Consumers are demanding new collision avoidance technologies, but often don't know how they work.

If you’ve bought a new car during the last several years, chances are it is equipped with any number of advanced safety systems, such as blind-spot monitoring to forward collision warning, perhaps even technology capable of letting you do a limited amount of hands-free driving.

The odds also suggest you don’t fully understand how those advanced driver assistance systems actually work and may be making some potentially dangerous mistakes, according to a new study by the AAA Foundation for Traffic Safety.

“A substantial proportion of respondents demonstrated what we believe was a concerning lack of awareness of some of the key limitations of the technologies,” said AAA senior researcher Brian Tefft.

Two years after purchasing a new Cadillac CT6 sedan, one Detroit physician, asking not to be identified by name, told that “I haven’t even bothered to try everything” built into the sedan, such as the active cruise control that is capable of maintaining a safe distance from the vehicle ahead as traffic speeds change.

(Better headlights could save pedestrians’ lives. Click Here for the story.)

While some drivers simply don’t use technology they don’t understand, others may be using it incorrectly, depending upon systems like lane departure warning or emergency auto braking to do things they weren’t designed to handle.

Blind spot monitoring systems may use cameras in the sideview mirror to display an image of what's out of sight but they still have limitations.

That became readily apparent after Tesla first released its semi-autonomous Autopilot system in October 2014. YouTube was quickly filled with videos showing owners doing things like activating Autopilot and then climbing into the back seat. But one driver, a former Navy SEAL, was killed on a Florida highway in 2016 when the system failed to recognize a truck had turned into the Model S sedan’s path. Another was killed last March when his Model X slammed into a highway barrier. In both cases, the drivers failed to retake control, even when an alarm sounded.

“I think there’s a general assumption among members of the public that technologies in vehicles today will do things for us” they’re not designed to handle, said Jake Nelson, director of traffic safety advocacy and research for AAA.

Part of the problem, according to the AAA study, is that only half of the owners it surveyed were offered any training meant to familiarize them with their safety and driver assistance technologies. When offered training, however, 90% took the time to learn.

(Click Here for more about rising new vehicle insurance costs.)

The study revealed several potential trouble spots:

  • Almost 80% of the motorists with vehicles that included blind-spot monitoring didn’t understand the system’s limitations, especially in terms of fast-approaching vehicle, as well as pedestrians and bicyclists;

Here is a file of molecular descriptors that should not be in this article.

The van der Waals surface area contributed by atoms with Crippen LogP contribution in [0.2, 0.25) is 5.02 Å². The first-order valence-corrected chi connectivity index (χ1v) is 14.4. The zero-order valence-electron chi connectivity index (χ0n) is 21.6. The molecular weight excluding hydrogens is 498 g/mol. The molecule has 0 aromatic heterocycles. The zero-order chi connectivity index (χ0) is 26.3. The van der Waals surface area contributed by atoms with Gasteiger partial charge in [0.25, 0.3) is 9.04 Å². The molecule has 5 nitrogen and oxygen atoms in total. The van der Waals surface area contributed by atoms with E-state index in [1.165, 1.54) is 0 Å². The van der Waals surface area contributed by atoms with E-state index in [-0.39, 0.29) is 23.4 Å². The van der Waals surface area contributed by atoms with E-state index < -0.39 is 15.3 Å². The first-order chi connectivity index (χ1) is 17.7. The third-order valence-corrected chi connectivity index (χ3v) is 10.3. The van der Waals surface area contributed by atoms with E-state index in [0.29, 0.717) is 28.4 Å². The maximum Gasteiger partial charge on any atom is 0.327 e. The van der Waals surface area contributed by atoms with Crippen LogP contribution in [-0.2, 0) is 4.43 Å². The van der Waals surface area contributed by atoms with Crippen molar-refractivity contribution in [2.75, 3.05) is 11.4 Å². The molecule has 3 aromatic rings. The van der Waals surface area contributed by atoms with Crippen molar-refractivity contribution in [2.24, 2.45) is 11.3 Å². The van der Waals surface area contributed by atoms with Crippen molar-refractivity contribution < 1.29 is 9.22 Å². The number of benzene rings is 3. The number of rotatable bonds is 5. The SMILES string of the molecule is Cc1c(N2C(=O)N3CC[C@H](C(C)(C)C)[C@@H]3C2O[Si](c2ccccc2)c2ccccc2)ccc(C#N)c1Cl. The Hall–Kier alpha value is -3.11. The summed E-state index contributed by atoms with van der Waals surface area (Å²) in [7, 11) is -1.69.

• Four out of 10 drivers didn’t know the difference between forward collision warning and automatic emergency braking systems – a problem perhaps exacerbated by the fact that automakers may offer both systems as options on the same product.
  • Almost 30% of those surveyed who use active cruise control appeared to think of it as being able to operate the vehicle semi-autonomously, at least occasionally “engaging in other activities,” such as checking smartphones.

    Cadillac's Super Cruise semi-autonomous system is now available with an eye toward making it fully self-driving in the future.

The lack of awareness and understanding could defeat the benefits presented by advanced driver assistance and other digital safety technologies. The Insurance Institute for Highway Safety has found that when used properly, systems like blind-spot detection and lane departure warning can yield significant reductions in highway crashes. But a separate IIHS study also found that if drivers use them improperly there can be catastrophic results.

“If the systems seem too capable, then drivers may not give them the attention required to use them safely,” said IIHS chief researcher David Zuby.

That was the case, apparently, when a prototype  autonomous vehicle operated by Uber struck and killed a pedestrian in Tempe, Arizona, last March. The back-up driver was watching a video on a smartphone, according to local police, and didn’t retake control when the Volvo SUV’s self-driving technology failed to identify the pedestrian.

(To see why advanced driver assistance systems could raise, not cut insurance costs, Click Here.)

Experts warn that as more of these technologies are added to new models there could be more trouble ahead. Used properly, even more lives could be saved, according to IIHS and AAA, but when drivers either ignore or are unaware of the limits of these features they could face deadly results.

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